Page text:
Rice brings me a lot of memories.Many years ago,when I lived in Brazil ,my father who was an engineer and inventor,always researching for alternative uses of Nature's sources for food and chemical application,come in contact with a Brazilian politician who owned rice fields in the Brazilian Midwest.
My father,Dr. Stefan Felix Bornstein studying rice which he liked very much to eat as well, come up with a formula to recycle rice's husk and create bricks which could be used instead of the clay and ceramic ones , for structural construction .
Here another scientist's work.
Many a professor dreams of revolution.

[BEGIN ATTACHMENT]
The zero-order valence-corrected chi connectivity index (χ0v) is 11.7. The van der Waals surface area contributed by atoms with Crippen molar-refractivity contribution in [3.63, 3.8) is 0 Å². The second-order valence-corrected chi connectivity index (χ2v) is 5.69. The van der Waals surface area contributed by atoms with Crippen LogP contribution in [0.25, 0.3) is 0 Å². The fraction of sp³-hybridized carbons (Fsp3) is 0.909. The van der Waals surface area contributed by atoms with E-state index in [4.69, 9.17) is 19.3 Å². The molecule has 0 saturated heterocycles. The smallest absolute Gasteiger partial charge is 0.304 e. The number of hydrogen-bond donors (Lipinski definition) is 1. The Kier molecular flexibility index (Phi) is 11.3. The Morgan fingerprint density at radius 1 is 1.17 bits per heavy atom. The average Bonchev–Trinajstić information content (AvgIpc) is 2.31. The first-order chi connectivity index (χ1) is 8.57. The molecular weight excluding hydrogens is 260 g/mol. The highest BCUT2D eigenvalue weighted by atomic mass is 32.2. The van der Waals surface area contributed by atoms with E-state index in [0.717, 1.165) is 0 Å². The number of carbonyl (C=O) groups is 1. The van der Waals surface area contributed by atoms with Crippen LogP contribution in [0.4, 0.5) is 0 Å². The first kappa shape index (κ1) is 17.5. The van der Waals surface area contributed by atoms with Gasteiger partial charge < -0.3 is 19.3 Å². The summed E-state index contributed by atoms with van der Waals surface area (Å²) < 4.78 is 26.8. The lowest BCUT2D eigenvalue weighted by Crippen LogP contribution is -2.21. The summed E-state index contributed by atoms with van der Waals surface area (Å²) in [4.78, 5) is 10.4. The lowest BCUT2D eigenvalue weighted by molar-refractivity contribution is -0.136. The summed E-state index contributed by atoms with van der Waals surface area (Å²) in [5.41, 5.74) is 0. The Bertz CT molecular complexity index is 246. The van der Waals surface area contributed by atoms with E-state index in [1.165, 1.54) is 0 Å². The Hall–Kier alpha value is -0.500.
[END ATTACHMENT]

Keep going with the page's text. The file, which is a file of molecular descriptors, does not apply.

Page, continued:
But Norman T. Uphoff, working in a leafy corner of the Cornell University campus, is leading an inconspicuous one centered on solving the global food crisis. The secret, he says, is a new way of growing rice. “But if we can’t solve the problems of peoples’ food needs, we can’t do anything. This, at least, is within our reach.”That may sound audacious given the depths of the food crisis and the troubles facing rice. Roughly half the world eats the grain as a staple food even as yields have stagnated and prices have soared, nearly tripling in the past year. The price jolt has provoked riots, panicked hoarding and violent protests in poor countries.